To Train or Not to Train A group of teachers’ assistants at a local school are given one hour each day to make copies of tests and assignments for the teachers. Often, one or more of the assistants return without the needed copies at the end of the hour. What would you do if you were in charge of providing education for these assistants?

Training is probably the most common solution when there’s a performance problem. But it isn’t always the best one. Courses, whether they’re delivered online or in a classroom, take a lot of time and planning. When they only address the symptoms of a problem they’re not likely to lead to any real improvement. The process of tracking down “the real culprit” is commonly called needs analysis or root cause analysis. It’s always a good idea to identify a goal and then figure out what’s causing the problem. Then you craft a solution that addresses the issue or issues, because there can be more than one.

Goal: All of the assistants will make the needed copies within one hour each day.
Now it’s time to gather information. You start by coming up with a list of possible root problems. Then you have a conference call with the teachers and make arrangements to be in the copy room when the assistants will be working. Here’s what you discover.

Possible problem 1: Maybe the assistants aren’t motivated to get the copies made on time.

Observations: The teachers tell you that they choose their own assistants from among their top performing students. The assistants tell you they’re frustrated that they can’t always get the copies made on time.

Possible problem 2: Maybe they don’t know how to use the copy machine(s) well or aren’t comfortable with using it/them.

Observations: The teachers tell you that all of the assistants were trained on how to use the copier when they started. While in the copy room, you notice that the assistants seem to be very efficient with the machine. They are even confident about troubleshooting and fixing the paper jams that take place. When one assistant has trouble the others helped them.

Possible problem 3: Maybe one hour isn’t enough time for them to make the number of copies they need.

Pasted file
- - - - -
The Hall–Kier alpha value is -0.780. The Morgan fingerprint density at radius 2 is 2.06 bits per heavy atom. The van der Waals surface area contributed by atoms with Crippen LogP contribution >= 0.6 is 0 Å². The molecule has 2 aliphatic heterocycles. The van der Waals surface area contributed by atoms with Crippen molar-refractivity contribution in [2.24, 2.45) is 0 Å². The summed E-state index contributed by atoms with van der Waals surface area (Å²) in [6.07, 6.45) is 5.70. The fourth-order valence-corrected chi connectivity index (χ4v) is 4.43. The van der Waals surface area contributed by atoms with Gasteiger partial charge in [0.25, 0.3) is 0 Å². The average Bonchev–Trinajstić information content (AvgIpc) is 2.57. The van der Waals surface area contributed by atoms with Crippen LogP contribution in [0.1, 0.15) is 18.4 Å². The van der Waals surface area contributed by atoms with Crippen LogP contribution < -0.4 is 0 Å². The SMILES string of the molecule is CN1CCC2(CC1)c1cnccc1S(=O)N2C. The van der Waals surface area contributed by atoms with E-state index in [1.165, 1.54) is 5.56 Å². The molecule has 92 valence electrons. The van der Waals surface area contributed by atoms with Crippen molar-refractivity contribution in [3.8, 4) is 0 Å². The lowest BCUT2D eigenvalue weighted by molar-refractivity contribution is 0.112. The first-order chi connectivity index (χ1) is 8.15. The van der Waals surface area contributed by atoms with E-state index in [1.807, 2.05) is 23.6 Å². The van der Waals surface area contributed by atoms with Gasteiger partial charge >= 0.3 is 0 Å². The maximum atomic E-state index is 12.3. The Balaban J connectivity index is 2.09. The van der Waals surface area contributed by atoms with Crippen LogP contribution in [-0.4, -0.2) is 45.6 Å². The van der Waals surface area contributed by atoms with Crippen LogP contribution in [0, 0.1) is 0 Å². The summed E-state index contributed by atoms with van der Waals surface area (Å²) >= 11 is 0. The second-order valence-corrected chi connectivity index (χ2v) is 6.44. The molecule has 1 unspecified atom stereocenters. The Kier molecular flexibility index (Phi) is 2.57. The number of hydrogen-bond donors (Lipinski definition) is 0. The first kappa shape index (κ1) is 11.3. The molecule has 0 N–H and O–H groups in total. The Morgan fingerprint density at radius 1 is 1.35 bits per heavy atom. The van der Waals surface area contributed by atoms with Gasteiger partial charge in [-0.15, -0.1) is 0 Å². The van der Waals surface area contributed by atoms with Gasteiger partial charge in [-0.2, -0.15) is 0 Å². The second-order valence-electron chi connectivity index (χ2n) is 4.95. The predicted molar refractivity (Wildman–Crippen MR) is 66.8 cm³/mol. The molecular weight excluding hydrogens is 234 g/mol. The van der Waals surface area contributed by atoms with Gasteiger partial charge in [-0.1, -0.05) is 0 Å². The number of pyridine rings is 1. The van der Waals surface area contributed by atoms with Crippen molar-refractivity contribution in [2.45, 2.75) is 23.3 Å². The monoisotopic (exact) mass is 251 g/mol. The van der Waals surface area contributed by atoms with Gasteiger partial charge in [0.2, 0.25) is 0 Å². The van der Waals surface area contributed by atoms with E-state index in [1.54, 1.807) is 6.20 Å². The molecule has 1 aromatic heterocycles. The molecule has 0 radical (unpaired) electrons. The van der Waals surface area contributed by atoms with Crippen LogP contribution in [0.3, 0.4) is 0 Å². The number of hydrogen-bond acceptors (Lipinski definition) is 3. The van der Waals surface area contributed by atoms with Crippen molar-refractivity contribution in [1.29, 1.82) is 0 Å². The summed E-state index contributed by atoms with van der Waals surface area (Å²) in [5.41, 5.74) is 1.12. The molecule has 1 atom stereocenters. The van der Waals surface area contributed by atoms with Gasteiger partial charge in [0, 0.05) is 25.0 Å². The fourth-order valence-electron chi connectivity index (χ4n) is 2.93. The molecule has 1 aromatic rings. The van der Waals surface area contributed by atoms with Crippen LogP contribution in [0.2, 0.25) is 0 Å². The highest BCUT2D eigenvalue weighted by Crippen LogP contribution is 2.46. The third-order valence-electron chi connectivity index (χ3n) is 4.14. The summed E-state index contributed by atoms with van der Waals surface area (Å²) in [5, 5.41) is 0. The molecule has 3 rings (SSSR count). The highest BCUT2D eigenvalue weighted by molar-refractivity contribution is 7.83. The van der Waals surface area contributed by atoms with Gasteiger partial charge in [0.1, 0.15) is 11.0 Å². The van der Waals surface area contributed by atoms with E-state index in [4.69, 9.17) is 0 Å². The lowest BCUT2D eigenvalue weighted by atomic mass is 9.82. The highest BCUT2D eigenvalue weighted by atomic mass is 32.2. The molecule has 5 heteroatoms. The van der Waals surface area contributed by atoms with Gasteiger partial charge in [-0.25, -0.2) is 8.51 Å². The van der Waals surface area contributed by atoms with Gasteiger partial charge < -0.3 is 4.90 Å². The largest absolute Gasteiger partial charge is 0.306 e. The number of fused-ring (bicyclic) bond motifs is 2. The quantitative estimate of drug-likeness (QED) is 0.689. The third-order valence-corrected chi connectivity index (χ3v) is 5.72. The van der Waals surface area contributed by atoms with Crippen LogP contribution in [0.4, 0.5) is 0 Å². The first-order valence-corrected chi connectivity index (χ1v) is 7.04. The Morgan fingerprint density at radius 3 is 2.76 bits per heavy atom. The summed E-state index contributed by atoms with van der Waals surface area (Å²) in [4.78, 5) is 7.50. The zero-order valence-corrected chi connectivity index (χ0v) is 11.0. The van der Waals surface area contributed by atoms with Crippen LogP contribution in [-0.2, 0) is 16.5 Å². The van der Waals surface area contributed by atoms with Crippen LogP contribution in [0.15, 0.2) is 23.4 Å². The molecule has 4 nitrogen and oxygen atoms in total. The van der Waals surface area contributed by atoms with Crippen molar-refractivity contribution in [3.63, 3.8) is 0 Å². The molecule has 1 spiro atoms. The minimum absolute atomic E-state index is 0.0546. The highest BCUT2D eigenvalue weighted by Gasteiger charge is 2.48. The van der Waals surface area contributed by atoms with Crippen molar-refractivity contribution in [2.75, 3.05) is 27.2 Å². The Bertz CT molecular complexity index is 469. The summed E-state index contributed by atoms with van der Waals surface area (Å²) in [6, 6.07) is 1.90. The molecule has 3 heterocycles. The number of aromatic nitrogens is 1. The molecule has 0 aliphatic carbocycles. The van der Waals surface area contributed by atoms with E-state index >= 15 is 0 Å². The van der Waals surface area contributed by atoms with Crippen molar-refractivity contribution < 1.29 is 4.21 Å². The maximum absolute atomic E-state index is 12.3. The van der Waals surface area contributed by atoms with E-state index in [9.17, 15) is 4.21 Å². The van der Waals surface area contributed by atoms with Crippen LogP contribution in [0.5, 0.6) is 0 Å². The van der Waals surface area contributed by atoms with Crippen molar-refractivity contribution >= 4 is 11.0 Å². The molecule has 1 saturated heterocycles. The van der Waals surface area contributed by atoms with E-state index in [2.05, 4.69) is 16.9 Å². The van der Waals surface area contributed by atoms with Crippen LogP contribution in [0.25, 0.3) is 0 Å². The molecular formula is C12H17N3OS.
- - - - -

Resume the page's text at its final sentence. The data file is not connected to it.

Observations: The teachers tell you that their assistants are only able to help them for one hour each day, the rest of the time they’re in other classes. You see that there’s one industrial grade copier in the copy room. The assistants take turns using it. It’s slow and frequently stops working because of paper jams.
It seems like the existing copier is too slow to allow all of the assistants to make the copies they need in one hour. The one hour timeframe is fixed, so the assistants can’t get any more time. That leaves two possible solutions.

Possible solution 1: Repair the existing copier or replace it with a faster one.

Possible solution 2: Buy at least one more copier so the assistants aren’t all waiting for the same one.

You present these ideas to the school. It turns out the current copier is still under warranty, so having it looked at won’t cost anything. A few weeks later, you get an update from the school. The copier was completely defective. The replacement was covered under the warranty and now the assistants all finish running their copies within fifteen to thirty minutes. This gives them time to help the teachers with additional tasks.

If someone had put together some training, without looking for the root cause, this problem wouldn’t have been solved. I should know, I was one of those teachers’ assistants. Training can be a good solution, but there are often other possibilities and knowing why something is happening is the key to problem solving. Can you think of any other performance problems that training won’t resolve?

If you’d like to learn more about custom eLearning course creation from Digitec Interactive, visit our eLearning page.

If you’d like to read more about instructional design best practices, check out the rest of this author’s blogs.

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